Can a caregiver be charged if the disabled person in their care drives and injures or kills someone?

UPDATED: Oct 1, 2022

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Can a caregiver be charged if the disabled person in their care drives and injures or kills someone?

He has had 7 strokes and has poor vision. I’m his primary caregiver along

with his wife. He is not willing to give up his car key and will often just take

the car on a whim when we are showering, sleeping, etc. Should he drive and injure or kill someone can we also be charged as he is obviously not able to make sound decisions?

Asked on October 23, 2018 under Accident Law, Florida


SJZ, Member, New York Bar / FreeAdvice Contributing Attorney

Answered 4 years ago | Contributor

If he is still considered legally competent (i.e. has not been determined to be legally INcompetent and had a guardian appointed), then no other person would be criminally charged if he kills or injures someone: one adult, regardless of relationship, is not criminally liable for the actions of another legally competent adult unless the first one assisted or facilitated it (i.e. it's one thing if he has his own keys; do NOT lend him your keys, however, since they you are assisting him). If he has been judged to be incompetent and a legal guardian appointed, under certain circumstances, the legal guardian could face charges; he or she could also certainly be sued.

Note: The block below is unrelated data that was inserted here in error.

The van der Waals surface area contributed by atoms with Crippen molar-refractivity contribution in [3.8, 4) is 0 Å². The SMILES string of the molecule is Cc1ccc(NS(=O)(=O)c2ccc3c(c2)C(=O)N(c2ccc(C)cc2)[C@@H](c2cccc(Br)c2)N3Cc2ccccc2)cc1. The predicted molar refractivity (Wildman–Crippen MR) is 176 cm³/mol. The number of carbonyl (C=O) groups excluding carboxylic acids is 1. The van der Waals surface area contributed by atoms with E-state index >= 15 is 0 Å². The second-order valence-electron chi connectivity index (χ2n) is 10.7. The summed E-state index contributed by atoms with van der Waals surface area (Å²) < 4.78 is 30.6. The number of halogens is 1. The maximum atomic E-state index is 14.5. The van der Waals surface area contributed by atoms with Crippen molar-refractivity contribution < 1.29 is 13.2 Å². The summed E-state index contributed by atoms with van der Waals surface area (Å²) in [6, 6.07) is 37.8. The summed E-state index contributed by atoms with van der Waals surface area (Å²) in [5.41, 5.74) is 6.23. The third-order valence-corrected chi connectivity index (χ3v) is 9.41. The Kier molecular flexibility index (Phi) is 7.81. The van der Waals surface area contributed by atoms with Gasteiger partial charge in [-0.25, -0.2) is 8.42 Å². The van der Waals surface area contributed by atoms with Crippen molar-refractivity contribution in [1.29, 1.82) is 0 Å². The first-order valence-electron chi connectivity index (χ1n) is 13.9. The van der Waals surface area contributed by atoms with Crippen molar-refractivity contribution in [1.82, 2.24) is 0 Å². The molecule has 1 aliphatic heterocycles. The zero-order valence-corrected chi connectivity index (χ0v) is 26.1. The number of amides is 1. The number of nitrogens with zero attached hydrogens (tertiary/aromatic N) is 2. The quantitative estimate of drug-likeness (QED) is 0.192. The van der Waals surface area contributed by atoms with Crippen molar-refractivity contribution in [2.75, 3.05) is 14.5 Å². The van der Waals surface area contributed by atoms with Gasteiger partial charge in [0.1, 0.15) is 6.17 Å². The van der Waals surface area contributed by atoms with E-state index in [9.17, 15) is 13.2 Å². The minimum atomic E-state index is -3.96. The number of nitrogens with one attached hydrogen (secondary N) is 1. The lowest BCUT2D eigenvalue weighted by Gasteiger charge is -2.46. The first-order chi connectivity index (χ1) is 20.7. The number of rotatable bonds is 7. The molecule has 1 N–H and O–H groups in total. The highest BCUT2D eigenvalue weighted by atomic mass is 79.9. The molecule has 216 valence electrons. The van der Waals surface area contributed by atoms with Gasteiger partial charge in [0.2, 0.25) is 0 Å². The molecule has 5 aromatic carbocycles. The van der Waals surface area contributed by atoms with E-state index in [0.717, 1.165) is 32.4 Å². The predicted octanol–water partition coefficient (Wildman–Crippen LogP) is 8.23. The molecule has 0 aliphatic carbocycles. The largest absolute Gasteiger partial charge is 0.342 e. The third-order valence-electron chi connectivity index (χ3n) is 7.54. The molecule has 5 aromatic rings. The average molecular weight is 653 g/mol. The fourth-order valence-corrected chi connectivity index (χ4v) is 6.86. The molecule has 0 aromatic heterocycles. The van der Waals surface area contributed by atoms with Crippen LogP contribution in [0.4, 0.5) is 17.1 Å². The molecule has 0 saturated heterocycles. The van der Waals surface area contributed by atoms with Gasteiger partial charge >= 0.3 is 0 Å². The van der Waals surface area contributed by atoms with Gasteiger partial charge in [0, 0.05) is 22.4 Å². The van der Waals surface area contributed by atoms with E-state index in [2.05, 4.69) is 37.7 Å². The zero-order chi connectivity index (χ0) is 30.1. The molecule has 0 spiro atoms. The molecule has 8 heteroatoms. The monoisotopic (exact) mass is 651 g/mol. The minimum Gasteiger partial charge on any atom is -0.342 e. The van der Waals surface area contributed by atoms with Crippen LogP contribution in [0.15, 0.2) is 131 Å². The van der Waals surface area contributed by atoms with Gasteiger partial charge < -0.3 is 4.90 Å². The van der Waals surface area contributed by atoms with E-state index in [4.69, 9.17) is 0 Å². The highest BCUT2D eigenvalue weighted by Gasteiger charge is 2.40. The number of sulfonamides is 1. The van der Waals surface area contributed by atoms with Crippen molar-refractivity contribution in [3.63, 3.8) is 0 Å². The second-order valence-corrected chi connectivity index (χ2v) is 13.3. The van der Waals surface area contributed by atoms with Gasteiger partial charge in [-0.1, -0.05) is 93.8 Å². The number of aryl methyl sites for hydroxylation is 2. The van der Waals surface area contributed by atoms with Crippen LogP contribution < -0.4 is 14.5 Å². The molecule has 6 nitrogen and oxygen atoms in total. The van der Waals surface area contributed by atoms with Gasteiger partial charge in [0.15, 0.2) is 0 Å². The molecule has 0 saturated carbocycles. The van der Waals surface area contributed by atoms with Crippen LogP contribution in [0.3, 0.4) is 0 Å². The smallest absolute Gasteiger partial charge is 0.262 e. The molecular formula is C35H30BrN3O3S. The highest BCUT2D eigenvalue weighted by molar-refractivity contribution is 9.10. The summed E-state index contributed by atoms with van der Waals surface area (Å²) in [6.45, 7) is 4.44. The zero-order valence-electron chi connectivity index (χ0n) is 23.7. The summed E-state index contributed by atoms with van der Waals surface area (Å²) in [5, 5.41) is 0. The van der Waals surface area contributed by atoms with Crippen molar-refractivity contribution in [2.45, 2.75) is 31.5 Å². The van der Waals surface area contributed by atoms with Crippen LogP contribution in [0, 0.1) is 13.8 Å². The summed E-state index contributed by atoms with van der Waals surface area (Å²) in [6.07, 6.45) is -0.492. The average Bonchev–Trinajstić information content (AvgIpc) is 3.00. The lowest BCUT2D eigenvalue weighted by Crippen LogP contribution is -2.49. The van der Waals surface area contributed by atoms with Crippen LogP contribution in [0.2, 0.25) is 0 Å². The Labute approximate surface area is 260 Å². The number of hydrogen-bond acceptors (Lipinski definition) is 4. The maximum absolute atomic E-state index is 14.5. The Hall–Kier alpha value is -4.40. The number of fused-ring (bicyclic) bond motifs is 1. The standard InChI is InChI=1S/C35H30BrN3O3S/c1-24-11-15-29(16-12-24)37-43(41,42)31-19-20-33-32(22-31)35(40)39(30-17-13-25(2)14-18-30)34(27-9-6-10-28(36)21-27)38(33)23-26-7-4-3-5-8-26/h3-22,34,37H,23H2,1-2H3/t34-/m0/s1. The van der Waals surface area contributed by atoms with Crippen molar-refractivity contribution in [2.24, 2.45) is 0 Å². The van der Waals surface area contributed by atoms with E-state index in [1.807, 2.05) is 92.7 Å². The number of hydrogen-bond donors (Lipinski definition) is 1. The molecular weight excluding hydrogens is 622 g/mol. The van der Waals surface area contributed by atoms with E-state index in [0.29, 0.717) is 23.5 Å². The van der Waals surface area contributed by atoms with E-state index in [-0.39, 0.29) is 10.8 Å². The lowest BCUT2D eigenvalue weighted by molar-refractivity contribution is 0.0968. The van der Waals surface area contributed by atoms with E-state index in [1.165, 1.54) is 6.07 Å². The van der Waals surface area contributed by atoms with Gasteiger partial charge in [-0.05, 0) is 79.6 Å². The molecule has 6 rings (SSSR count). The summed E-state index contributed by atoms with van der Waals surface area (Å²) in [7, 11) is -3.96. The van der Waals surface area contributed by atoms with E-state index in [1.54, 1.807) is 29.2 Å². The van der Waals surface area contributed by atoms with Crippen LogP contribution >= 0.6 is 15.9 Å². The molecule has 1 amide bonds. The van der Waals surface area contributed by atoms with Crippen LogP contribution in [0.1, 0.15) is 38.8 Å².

IMPORTANT NOTICE: The Answer(s) provided above are for general information only. The attorney providing the answer was not serving as the attorney for the person submitting the question or in any attorney-client relationship with such person. Laws may vary from state to state, and sometimes change. Tiny variations in the facts, or a fact not set forth in a question, often can change a legal outcome or an attorney's conclusion. Although has verified the attorney was admitted to practice law in at least one jurisdiction, he or she may not be authorized to practice law in the jurisdiction referred to in the question, nor is he or she necessarily experienced in the area of the law involved. Unlike the information in the Answer(s) above, upon which you should NOT rely, for personal advice you can rely upon we suggest you retain an attorney to represent you.

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